1/ The Supreme Court rejected Trump’s legal effort to block the release of his tax returns to Congress. Republicans, however, are expected to end the committee’s investigation when they take control of the House on Jan. 3, 2023. The order comes after a federal appeals court ruled that the Ways and Means Committee had the right to obtain six years of Trump’s tax records, which Chief Justice John Roberts temporarily blocked. The chief lawyer for the House had urged the Supreme Court not to intervene, saying: “Delaying Treasury from providing the requested tax information would leave the Committee and Congress as a whole little or no time to complete their legislative work during this Congress, which is quickly approaching its end.” The committee first sought the tax returns from the IRS in 2019. (CNBC / New York Times / Washington Post / Bloomberg / NBC News / Axios / CNN / Wall Street Journal)

2/ The Biden administration will extend the pause on federal student loan payments through June 30, 2023. The extension, which began in March 2020 to help people who were struggling financially due to the Covid-19 pandemic, comes as the Biden administration’s student loan forgiveness plan remains blocked by federal courts. Federal student loan bills had been scheduled to resume in January. “We’re extending the payment pause because it would be deeply unfair to ask borrowers to pay a debt that they wouldn’t have to pay, were it not for the baseless lawsuits brought by Republican officials and special interests,” Education Secretary Miguel Cardona said in a statement. (CNBC / Axios / CNN / Bloomberg)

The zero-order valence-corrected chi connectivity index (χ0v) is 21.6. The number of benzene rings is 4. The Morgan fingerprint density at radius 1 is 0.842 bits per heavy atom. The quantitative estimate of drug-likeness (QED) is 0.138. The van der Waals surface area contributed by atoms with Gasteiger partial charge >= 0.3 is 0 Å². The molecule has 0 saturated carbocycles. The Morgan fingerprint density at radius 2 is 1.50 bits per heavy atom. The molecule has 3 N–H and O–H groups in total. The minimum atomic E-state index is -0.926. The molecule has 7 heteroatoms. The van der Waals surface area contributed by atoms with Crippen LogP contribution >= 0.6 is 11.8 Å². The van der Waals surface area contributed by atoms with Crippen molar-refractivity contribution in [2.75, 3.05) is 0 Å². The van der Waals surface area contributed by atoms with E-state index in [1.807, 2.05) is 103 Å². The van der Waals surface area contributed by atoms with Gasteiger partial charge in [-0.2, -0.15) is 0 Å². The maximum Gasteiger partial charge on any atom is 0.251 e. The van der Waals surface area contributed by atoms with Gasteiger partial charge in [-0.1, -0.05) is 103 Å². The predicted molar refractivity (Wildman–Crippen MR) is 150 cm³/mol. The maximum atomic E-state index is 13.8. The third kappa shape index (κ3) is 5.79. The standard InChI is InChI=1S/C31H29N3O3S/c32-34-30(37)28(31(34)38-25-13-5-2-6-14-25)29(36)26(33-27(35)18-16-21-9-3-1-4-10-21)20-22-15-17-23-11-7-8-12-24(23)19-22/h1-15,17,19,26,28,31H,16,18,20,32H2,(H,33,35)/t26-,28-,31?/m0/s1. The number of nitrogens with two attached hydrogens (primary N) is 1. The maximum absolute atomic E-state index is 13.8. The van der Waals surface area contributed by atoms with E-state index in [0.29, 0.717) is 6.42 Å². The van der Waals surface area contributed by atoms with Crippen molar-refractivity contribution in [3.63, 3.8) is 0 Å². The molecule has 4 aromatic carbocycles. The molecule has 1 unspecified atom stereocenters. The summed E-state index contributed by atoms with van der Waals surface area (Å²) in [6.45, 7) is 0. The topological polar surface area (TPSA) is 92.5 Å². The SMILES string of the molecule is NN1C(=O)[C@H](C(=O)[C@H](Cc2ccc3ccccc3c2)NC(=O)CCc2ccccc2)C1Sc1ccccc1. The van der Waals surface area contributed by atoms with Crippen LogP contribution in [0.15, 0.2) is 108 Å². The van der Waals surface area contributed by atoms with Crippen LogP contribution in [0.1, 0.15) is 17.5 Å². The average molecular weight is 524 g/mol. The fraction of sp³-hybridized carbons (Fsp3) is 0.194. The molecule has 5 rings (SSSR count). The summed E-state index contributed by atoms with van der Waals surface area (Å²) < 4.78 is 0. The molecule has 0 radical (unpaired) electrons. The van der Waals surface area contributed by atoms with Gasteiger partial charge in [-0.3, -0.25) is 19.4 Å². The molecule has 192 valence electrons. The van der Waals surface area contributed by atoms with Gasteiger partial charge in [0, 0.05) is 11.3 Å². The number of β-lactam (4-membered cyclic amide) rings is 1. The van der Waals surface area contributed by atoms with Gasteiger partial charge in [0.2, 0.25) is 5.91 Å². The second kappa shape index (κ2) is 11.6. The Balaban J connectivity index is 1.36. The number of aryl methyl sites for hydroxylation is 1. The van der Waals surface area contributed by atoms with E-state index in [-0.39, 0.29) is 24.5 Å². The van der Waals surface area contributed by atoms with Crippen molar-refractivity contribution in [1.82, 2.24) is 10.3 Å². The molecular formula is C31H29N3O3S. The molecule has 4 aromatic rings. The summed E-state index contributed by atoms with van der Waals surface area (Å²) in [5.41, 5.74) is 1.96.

3/ Members of the largest railroad unions rejected a tentative labor contract brokered by the White House. Four of the 12 rail unions have now rejected the proposed contract, which the Biden administration had negotiated in September to avert a strike before the midterm elections. At issue are attendance policies that penalize workers for taking time off when they are sick or for personal time, as well as grueling, unpredictable schedules. Both sides have agreed to a cooling-off period until early December. Roughly 40% of freight moves by rail in the U.S. A national rail strike, which could happen as early as Dec. 5, could cost the economy more than $2 billion per day. (Washington Post / NPR / New York Times / CNN / Wall Street Journal / Associated Press)

4/ Lindsey Graham testified before the Fulton County special grand jury investigating efforts by Trump and his allies to overturn the 2020 election. Graham’s testimony came after a monthslong legal battle that went all the way to the Supreme Court, which declined to block the subpoena requiring him to appear. Prosecutors in Fulton County to question Graham about calls he made to Brad Raffensperger, the Georgia secretary of state, in the weeks after the 2020 election, as well as his interactions with the Trump campaign, and other issues related to the election. Graham reportedly testified for “just over two hours and answered all questions.” (Washington Post / Axios / CNN)